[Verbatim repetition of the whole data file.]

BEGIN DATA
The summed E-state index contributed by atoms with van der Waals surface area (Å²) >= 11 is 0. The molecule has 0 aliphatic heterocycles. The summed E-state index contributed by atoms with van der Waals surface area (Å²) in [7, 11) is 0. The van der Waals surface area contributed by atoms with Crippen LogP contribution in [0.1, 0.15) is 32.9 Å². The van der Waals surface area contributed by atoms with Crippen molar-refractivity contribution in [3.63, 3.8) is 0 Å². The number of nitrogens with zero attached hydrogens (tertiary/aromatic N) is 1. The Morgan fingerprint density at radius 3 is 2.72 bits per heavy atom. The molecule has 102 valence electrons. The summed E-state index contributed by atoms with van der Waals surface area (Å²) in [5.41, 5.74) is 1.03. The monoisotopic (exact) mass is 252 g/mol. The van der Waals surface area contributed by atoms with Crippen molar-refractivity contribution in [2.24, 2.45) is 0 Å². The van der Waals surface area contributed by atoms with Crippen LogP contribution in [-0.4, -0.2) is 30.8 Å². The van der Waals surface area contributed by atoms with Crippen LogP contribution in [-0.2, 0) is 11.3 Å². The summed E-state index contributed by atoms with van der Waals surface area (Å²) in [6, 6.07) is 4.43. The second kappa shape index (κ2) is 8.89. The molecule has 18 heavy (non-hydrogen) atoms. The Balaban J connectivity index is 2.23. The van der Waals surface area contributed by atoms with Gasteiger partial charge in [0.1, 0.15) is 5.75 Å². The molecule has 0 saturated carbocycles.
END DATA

The summed E-state index contributed by atoms with van der Waals surface area (Å²) >= 11 is 0. The molecule has 0 aliphatic heterocycles. The summed E-state index contributed by atoms with van der Waals surface area (Å²) in [7, 11) is 0. The van der Waals surface area contributed by atoms with Crippen LogP contribution in [0.1, 0.15) is 32.9 Å². The van der Waals surface area contributed by atoms with Crippen molar-refractivity contribution in [3.63, 3.8) is 0 Å². The number of nitrogens with zero attached hydrogens (tertiary/aromatic N) is 1. The Morgan fingerprint density at radius 3 is 2.72 bits per heavy atom. The molecule has 102 valence electrons. The summed E-state index contributed by atoms with van der Waals surface area (Å²) in [5.41, 5.74) is 1.03. The monoisotopic (exact) mass is 252 g/mol. The van der Waals surface area contributed by atoms with Crippen molar-refractivity contribution in [2.24, 2.45) is 0 Å². The van der Waals surface area contributed by atoms with Crippen LogP contribution in [-0.4, -0.2) is 30.8 Å². The van der Waals surface area contributed by atoms with Crippen LogP contribution in [-0.2, 0) is 11.3 Å². The summed E-state index contributed by atoms with van der Waals surface area (Å²) in [6, 6.07) is 4.43. The second kappa shape index (κ2) is 8.89. The molecule has 18 heavy (non-hydrogen) atoms. The Balaban J connectivity index is 2.23. The van der Waals surface area contributed by atoms with Gasteiger partial charge in [0.1, 0.15) is 5.75 Å². The molecule has 0 saturated carbocycles.